Ever since the tragedy in Sandy Hook, where 20 elementary school children were gunned down by a man with an apparent mental illness, authorities across the country have been on high alert – particularly when it comes to schools.
Birmingham criminal defense attorneys know that Alabama has been no different in this regard. Individuals who are suspected or arrested for any type of weapons offense or threat are going to find themselves facing severe consequences by law enforcement agencies, prosecutors and judges who don’t want to be seen as taking anything but a hard line on gun crimes.
A recent case out of Chelsea – just 20 minutes southeast of Birmingham – shows how close to home this hits. Local news reports from Shelby County are that a man entered the middle school with a firearm and held several students there at gunpoint in the girls’ locker room. The man was apparently a former student and summer employee at the school.
A school resource officer, along with several county deputies, arrested the man and no one was injured. Now, state and federal law enforcement officers have also jumped in on the investigation.
The incident has prompted local officials to renew their commitment to keeping a sworn officer stationed at each school in the district – a promise also made by officials in Alabaster, about a half hour south of Birmingham.
Incidents like the one in Chelsea serve only to heighten officials’ desire to crack down on gun offenses – whether they happen in schools or not.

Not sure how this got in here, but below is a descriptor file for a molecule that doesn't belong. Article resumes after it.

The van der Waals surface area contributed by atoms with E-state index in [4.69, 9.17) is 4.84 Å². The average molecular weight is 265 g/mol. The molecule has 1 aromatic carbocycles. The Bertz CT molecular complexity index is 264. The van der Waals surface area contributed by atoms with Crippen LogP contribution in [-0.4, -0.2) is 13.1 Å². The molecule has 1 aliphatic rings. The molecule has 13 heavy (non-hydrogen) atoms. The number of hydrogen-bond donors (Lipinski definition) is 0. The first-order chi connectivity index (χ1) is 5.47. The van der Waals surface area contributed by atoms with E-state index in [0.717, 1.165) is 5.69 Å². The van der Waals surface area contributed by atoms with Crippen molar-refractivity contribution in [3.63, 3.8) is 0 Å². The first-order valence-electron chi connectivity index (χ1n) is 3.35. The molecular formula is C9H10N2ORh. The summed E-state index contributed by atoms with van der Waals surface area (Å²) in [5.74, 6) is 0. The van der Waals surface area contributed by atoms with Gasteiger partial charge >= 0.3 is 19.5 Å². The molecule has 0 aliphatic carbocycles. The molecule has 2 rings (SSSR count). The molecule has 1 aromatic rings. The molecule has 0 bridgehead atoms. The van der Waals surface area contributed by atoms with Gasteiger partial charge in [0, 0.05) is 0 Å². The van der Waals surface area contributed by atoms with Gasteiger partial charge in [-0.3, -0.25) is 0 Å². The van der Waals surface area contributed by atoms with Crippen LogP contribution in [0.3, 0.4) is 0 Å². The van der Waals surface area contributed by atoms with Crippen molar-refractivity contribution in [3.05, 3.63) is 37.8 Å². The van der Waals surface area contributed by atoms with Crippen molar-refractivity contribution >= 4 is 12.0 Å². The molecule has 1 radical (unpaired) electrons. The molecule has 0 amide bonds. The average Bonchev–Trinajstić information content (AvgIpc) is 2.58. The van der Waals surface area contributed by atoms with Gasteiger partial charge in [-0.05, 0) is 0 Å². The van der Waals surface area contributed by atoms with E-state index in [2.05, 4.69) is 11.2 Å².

Title 13A of Alabama’s Criminal Code, Chapter 11, Article 3, Provision 1, addresses the multiple penalties that already exist for firearm offenses. Simple unlawful possession of a concealed firearm carries a maximum of six months in jail. Possible defenses, as outlined in Section 13A-11-51, include the possibility that the firearm was being used to halt an attack. This won’t completely eliminate the charge, but it may serve as a mitigating factor in deciding penalties.
The use of firearms in a public place in Alabama – except in instances of self-defense – is also punishable by up to six months in jail, assuming no one was actually hurt. In the latter scenario, one could find himself facing felony aggravated assault charges or possibly even attempted murder.
Individuals who shoot or discharge their weapon into a school bus or school building could face up to 20 years in prison (and a minimum of 2 years), regardless of whether the structure is occupied or not.
Even cases in which no actual gun is used but there is a threat to do so could result in serious penalties. Alabama Code Section 13A-10-15 defines “terrorist threats” as the threat to commit a crime of violence or property damage with the intent to recklessly or intentionally terrorize another person or disrupt school activities or to retaliate against either someone who is party to a judicial proceeding. This is considered a Class C felony, punishable by up to 20 years in prison.
These are not situations in which one should take his chances with a public defender. Hire a criminal defense lawyer with proven experience.